But as he moved southward the people became more cordial. The great center of political activity was Springfield, where the State Fair, lasting through the first week of October, attracted thousands of people, and the politicians assembled to make speeches and plan campaigns. He spoke on October 3rd at the State House. The most important matter pending was the choice of the legislature which should elect a Senator to succeed his colleague Shields, who was a candidate for reelection. The opposition was a heterogeneous compound of Whigs, anti-Nebraska Democrats and all other political elements opposed to the revised Democratic creed. The leading candidates of this fusion party for Senator were Lyman Trumbull, a Democrat opposed to the new program of slavery extension, and Abraham Lincoln, the recognized leader of the Whig party of the State. It was expected that Lincoln would answer Douglas on the following day.
This political tourney held in the little Western Capital was in many ways a rather notable event. The great question of human slavery had now definitely passed from the region of mere moral disquisition into that of active statesmanship. It had become the decisive practical problem of the time, the attempt to solve which was revolutionizing party politics and sweeping away the political philosophy of the past. The opinions of men on this question were determining their associations and directing their conduct, regardless of minor matters, which are now forgotten. The South was united for the support and extension of slavery. The North was tending to unity in the resolve to prevent its further spread. Already the new generation of Southern statesmen were plotting to divide the Union and were bent on extending the slave holding States across the continent, believing that when the separation occurred, California would join the Southern Confederation and thus give them a Republic extending from ocean to ocean and controlling the mouth of the Mississippi.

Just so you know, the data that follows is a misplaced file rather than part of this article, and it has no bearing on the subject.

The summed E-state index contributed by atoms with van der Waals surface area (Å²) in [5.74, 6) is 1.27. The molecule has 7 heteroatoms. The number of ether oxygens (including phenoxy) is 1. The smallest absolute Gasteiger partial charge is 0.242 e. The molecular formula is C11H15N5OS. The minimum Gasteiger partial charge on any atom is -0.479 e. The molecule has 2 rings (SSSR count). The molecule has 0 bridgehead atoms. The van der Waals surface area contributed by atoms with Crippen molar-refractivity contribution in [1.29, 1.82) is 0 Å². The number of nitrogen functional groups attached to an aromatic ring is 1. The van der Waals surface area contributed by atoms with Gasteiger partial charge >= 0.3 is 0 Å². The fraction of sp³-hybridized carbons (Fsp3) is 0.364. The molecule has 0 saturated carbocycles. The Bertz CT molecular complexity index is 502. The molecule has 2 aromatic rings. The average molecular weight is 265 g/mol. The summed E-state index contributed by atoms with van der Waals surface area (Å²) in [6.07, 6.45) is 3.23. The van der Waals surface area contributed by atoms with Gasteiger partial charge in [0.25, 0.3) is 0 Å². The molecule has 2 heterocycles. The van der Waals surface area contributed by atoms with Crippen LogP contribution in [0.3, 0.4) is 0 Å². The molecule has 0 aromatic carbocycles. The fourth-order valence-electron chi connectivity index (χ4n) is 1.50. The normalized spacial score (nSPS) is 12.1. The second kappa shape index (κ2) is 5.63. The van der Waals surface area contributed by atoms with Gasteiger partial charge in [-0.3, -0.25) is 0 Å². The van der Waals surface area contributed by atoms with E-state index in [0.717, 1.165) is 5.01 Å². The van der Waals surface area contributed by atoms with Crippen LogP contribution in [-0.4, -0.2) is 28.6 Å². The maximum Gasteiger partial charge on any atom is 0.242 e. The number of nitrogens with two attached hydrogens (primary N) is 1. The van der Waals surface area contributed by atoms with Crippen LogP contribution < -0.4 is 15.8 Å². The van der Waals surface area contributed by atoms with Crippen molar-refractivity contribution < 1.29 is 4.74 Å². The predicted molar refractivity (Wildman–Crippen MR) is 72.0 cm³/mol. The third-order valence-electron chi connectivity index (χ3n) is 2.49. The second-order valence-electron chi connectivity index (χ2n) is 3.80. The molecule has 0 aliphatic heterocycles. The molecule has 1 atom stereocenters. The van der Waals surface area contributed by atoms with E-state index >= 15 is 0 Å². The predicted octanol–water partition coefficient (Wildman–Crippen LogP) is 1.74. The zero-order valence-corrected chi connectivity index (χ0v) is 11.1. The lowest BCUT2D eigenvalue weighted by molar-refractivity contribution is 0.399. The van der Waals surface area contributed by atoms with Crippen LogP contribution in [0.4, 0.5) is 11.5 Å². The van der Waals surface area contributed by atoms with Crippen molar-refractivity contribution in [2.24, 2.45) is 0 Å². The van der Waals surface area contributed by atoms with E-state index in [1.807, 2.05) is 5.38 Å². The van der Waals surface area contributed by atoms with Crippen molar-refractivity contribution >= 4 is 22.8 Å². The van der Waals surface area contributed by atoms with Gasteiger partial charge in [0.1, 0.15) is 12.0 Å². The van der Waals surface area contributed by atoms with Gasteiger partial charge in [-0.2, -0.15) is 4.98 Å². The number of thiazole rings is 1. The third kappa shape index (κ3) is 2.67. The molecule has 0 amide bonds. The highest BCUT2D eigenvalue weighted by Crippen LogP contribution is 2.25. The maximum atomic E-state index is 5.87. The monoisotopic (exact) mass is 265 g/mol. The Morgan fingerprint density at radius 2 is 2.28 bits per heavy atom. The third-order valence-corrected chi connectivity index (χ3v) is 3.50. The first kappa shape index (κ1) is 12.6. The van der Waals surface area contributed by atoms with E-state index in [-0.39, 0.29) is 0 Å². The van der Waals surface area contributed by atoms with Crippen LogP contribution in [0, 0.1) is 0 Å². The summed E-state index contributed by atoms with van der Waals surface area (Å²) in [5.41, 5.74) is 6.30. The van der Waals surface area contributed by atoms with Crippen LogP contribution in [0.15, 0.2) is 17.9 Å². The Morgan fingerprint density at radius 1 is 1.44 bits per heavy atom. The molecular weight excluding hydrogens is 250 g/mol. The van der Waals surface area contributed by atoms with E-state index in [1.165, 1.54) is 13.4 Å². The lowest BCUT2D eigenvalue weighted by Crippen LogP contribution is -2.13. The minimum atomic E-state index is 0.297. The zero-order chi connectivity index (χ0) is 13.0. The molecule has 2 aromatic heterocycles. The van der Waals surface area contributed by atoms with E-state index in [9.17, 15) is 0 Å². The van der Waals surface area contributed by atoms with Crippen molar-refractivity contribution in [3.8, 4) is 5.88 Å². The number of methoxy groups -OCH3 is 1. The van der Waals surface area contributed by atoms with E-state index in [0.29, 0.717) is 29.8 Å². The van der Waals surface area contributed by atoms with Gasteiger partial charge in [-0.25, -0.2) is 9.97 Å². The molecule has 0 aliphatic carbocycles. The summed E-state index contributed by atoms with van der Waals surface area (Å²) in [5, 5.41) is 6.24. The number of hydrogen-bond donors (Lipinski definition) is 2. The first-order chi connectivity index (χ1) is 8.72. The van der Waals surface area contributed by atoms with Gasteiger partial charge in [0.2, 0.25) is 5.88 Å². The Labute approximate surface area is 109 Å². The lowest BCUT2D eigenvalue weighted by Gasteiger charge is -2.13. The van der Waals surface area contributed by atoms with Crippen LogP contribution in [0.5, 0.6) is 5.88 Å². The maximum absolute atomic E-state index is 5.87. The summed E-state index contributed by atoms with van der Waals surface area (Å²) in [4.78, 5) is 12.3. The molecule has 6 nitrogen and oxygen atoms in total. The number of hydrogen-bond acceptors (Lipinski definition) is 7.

The first step in this plan had already been taken by opening to slavery the Territory of Kansas, which then contained a large part of Colorado. The remaining task of pushing their western border on to the Pacific seemed comparatively easy. Already treason was festering in the heart of the South, but Douglas, now the most powerful ally of these plotting traitors, was entirely devoted to the Union. He neither felt nor thought deeply on any question. The symptoms of coming revolution were merely disclosures of political strategy to him. The South held out the bait of the Presidency, and he led its battle. In his attachment to the Union and his subordination of both morals and statecraft to its preservation as the supreme end, he was a faithful echo of the great statesmen of the preceding age. But a generation of statesmen had appeared in the North with a large and growing following who were reluctantly reaching the conclusion that the primary rights of man were even more sacred than the Union. Political expediency was not their ultimate test of right.